Sao Paulo is a vast city with more than 22 million people living in its metropolitan region. It is a commercial powerhouse which drives the Brazilian economy. The city’s downtown district is dominated by skyscrapers and its roads are forever congested. From a tourism point of view it has little to offer compared with other parts of the country although it is home to one of South America’s finest art museums and is well known for its excellent dining and nightlife scenes.
A good time to visit is in winter between June and August when temperatures are fairly mild. The summer months from December to March can be unpleasant due to the hot, humid climate and the heavy rainfall. Sao Paulo doesn’t have the best of reputations with regard to safety so it’s important to take all the precautions you would in any other major, world city.
Arriving in Sao Paulo
Getting to Sao Paulo: Most overseas visitors to Sao Paulo will arrive at Guarulhos International Airport which lies 25km north-east of the city centre. The airport has three terminals and welcomes flights from many destinations in North and South America as well as some major European cities including Amsterdam, Madrid, London, Paris, Rome, Frankfurt and Lisbon. Passengers arriving on domestic flights will usually land at Congonhas Airport which lies just 10km south of the city centre.
Sao Paulo Airport Transfers: There are airport buses from Guarulhos Airport to the downtown area of Sao Paulo. Line 13 (aka the Guarulhos Train) of the São Paulo Metro Rail Transport Network also provides direct services between the airport and the city. Taxi services are readily available outside the arrivals terminal, otherwise you can pre-book a private transfer from Sao Paulo’s Guarulhos Airport with a specialist local operator.
From Congonhas there are airport buses, metro trains (blue line) and taxis available for transport into the city. Alternatively, you can arrange private transfers from Congonhas Airport.
Getting Around in Sao Paulo: As already explained, transport from Sao Paulo’s airports into the downtown district is relatively straightforward although somewhat time consuming by road at certain hours of the day. Once in the city it’s fairly easy to get around. Whilst the extensive bus network is very popular amongst locals, the best way to get around for tourists is by means of the metro system which covers all major neighbourhoods and has connections to the airports and main bus terminal. Trains serving the main tourist areas are modern and safe. A prepaid card is not compulsory but is worth buying to allow for seamless travel between different modes of transport.
Taxis are widely available but tend to be quite expensive which has seen a huge growth in services offered by popular taxi-hailing apps such as Uber, 99Taxis and EasyTaxi which are generally reliable and good value.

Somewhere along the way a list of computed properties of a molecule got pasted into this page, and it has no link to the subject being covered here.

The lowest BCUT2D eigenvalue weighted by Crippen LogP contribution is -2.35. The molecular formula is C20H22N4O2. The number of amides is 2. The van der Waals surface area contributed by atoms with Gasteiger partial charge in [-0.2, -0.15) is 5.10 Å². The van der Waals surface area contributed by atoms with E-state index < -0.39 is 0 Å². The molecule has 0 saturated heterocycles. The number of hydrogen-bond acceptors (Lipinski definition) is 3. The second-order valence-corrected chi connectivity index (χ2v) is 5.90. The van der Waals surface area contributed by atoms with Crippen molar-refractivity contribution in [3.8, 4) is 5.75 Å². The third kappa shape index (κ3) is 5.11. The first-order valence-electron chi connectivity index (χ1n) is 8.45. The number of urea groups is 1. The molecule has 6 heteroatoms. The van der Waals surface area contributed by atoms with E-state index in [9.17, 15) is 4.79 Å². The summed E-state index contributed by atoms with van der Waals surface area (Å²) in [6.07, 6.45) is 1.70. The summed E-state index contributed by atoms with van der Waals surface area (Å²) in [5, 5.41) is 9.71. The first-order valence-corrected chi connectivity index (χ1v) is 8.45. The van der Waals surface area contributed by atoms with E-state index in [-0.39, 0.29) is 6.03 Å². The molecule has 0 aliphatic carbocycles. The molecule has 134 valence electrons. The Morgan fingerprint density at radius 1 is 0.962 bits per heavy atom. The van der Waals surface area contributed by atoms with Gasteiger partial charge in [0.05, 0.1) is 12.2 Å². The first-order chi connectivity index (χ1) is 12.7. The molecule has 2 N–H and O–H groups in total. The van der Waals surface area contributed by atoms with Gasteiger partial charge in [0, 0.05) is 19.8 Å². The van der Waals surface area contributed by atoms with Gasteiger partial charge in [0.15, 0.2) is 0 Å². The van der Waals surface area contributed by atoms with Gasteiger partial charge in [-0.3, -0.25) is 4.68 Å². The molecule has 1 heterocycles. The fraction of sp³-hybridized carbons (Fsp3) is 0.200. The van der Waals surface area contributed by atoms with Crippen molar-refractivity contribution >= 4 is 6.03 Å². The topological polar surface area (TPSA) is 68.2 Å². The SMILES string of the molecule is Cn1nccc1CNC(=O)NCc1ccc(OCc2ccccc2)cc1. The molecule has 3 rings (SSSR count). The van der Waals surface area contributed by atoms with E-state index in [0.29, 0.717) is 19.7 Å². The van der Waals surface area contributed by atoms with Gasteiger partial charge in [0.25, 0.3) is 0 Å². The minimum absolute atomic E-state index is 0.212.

Tourist Attractions in Sao Paulo
Unlike Rio de Janeiro, the enormous city of Sao Paulo is more about business and less about tourism. Newly arrived visitors will be struck by a concrete jungle which has little to offer in the way of essential tourist attractions. There are, however, a handful of places that are worth a visit, not least of which are the architectural works of Oscar Niemeyer, Brazil’s most famous architect of the 20th century.
The main places to look out for are as follows:
Avenida Paulista: Running for almost 3km from north-west to south-east, this is the city’s main thoroughfare which is home to the headquarters of many companies which stand alongside some major shopping complexes and a number of leisure outlets including cinemas, theatres and restaurants. Hotels along Paulista Avenue are popular with visiting business travellers and tourists alike.
São Paulo Museum of Art: The main cultural attraction along Avenida Paulista is the Museu de Arte de Sao Paulo (MASP). This is one of South America’s finest art museums which is highly regarded on the world stage. As well as displaying an impressive selection of works from Brazil the museum also displays a major collection of European art and smaller exhibits from Asia and Africa.
Oscar Niemeyer’s Edifício Copan: The skyline of Sao Paulo is far from pretty but hidden amongst the soulless blocks are a handful of hidden gems designed by Oscar Niemeyer. The Brazilian architect played a major role in modern architecture and is best known for his work in Brasília, the nation’s capital. Edificio Copan is a residential building in downtown Sao Paolo’s which has 38 floors and is one of the country’s largest buildings. Weekend visits to its rooftop are open to tourists. Other buildings inspired by Niemeyer include the Galeria California and the Montreal Building.
São Paulo Cathedral: Standing on a site dating back to the 16th century where a small church was originally built, the enormous Catedral Metropolitana is one of the city’s main tourist attractions. The modern-day cathedral is relatively new, having only been consecrated in 1957 following 44 years of construction.
Parque do Ibirapuera: Away from the city’s urban sprawl, the Ibirapuera Park provides a welcome respite for local inhabitants and weary tourists alike. Whilst it is home to a number of museums and cultural attractions, it also provides a place to relax or do exercise away from the hustle and bustle of the city centre.
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